Two PJM rhododendrons blooming in the front garden are making a gorgeous display, with hundreds of lavender-pink flowers stopping traffic on my road. Each spring, people ask what these shrubs are, and I’m pleased to say almost every garden can have some. The small-leaved lepidote rhododendrons in the PJM group are the easiest rhodos to grow. (For a list of cultivars, see my “Making a Garden” blog entry on March 30, 2011.) The secret to their success is their ability to grow in the alkaline soil found in southern Ontario.
Rhododendrons are ericaceous plants and require acid soil, usually found where granite forms the underlying bedrock. The bedrock in southern Ontario is limestone, and that causes our soil to be alkaline, quite the opposite to what rhododendrons need. Soil acidity or alkalinity is measured on a scale of one to 14, with neutral at seven. Soil registering below seven is acidic, and soil above seven is alkaline. The measurements are referred to as pH (parts hydrogen), and the measurement for my garden soil is pH 7.3, or slightly alkaline. Getting my head around the fine points of pH science would require a degree in soil chemistry, but it’s not hard to understand in simple terms. As a demonstration, distilled water measures neutral (pH 7), baking soda is strongly alkaline (pH 9), and bleach is drastically alkaline (pH 13). Going the other way (below neutral pH 7), black coffee is strongly acidic (pH 5), tomato juice is very acidic (pH 4), and lemon juice is extremely acidic (pH 2).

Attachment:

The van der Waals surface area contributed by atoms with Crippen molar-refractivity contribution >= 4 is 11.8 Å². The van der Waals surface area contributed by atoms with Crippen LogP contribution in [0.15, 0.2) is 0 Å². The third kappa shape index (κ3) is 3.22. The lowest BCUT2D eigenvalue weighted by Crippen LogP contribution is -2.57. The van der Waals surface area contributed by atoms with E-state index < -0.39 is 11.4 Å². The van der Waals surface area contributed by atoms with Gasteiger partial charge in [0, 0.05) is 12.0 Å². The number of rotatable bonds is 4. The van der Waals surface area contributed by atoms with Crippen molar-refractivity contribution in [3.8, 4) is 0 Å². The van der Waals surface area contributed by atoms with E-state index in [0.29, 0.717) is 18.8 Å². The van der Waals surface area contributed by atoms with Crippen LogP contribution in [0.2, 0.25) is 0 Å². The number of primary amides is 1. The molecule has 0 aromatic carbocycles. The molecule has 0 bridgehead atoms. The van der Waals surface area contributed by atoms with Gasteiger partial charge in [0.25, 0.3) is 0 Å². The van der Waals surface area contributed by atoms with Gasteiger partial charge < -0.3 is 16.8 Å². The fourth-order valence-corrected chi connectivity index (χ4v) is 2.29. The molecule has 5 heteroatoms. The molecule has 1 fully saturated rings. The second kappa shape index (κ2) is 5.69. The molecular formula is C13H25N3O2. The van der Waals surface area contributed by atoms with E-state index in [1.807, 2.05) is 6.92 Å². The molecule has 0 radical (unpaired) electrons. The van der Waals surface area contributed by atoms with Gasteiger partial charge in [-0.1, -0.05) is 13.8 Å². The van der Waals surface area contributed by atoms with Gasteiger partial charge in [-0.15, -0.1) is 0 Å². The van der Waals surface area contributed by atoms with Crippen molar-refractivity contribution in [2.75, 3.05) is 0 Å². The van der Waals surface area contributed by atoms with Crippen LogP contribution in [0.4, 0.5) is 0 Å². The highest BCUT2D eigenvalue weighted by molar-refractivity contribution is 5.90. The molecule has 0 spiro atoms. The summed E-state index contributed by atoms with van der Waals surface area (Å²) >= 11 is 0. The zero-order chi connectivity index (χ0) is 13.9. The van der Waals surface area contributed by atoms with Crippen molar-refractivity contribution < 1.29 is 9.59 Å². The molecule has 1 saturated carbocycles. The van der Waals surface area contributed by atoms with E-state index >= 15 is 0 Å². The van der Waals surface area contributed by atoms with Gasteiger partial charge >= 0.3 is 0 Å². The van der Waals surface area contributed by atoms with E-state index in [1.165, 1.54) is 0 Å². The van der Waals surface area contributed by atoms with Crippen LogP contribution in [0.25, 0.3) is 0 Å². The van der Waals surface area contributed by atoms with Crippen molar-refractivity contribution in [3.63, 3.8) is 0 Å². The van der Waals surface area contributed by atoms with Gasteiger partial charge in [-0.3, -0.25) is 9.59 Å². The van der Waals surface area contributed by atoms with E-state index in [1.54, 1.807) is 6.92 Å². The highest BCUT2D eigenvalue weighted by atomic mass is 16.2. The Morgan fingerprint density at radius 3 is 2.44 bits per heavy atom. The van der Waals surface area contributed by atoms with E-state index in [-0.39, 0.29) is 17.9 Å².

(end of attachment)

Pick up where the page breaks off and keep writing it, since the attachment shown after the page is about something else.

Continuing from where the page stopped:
As it happens, rhododendrons grow best in soil with acidity in the range of black coffee (pH 5 to pH 6). Acidic soil amendments (like sulphur in pellet or powder form) can be dug into alkaline soil, but their acidity is short-lived and quickly overwhelmed by the surrounding alkaline environment. Consequently, I often see declining rhododendrons— particularly large leaf elepidote cultivars—with sparse, yellowed foliage and few flowers. They just can’t cope with alkaline soil. Fertilizer might perk them up for a few weeks, but then they return to their sickly state.
Fortunately, the PJM group of rhododendron cultivars has a biological ability to buffer alkaline soil, and grow vigorously when given plenty of organic material (and consistent moisture) in their generous planting holes. I add lots of peat moss, composted manure and leaves when planting. I also place a three-inch (8-cm) layer of leaves over the root zone in autumn. In spring, they get a drink of water-soluble fertilizer (using a nearly balanced analysis) after they finish flowering to help them grow new twigs and buds for next year’s blooms.
The PJM shrubs have been in full bloom for almost two weeks, and now two shrubs of ‘Olga Mezitt’ are about to open. These will have vibrant pink flowers, and likely add another two weeks to the display. The shiny foliage continues to be attractive after the flowers are finished, and takes on a deep burgundy colour in cold weather. The two PJM shrubs grow in light shade, and have become leggy (four feet/1.2 m) as they reach for light. This has been an advantage, as one climbs into a long-needled pine, and the other reaches up to window height, allowing the flowers to be visible from indoors. The ‘Olga Mezitt’ shrubs are in direct sunlight and are more compact, with deeper colour in their winter foliage.
gerald keleher says
do PJM rhododendrons lose their leaves in winter?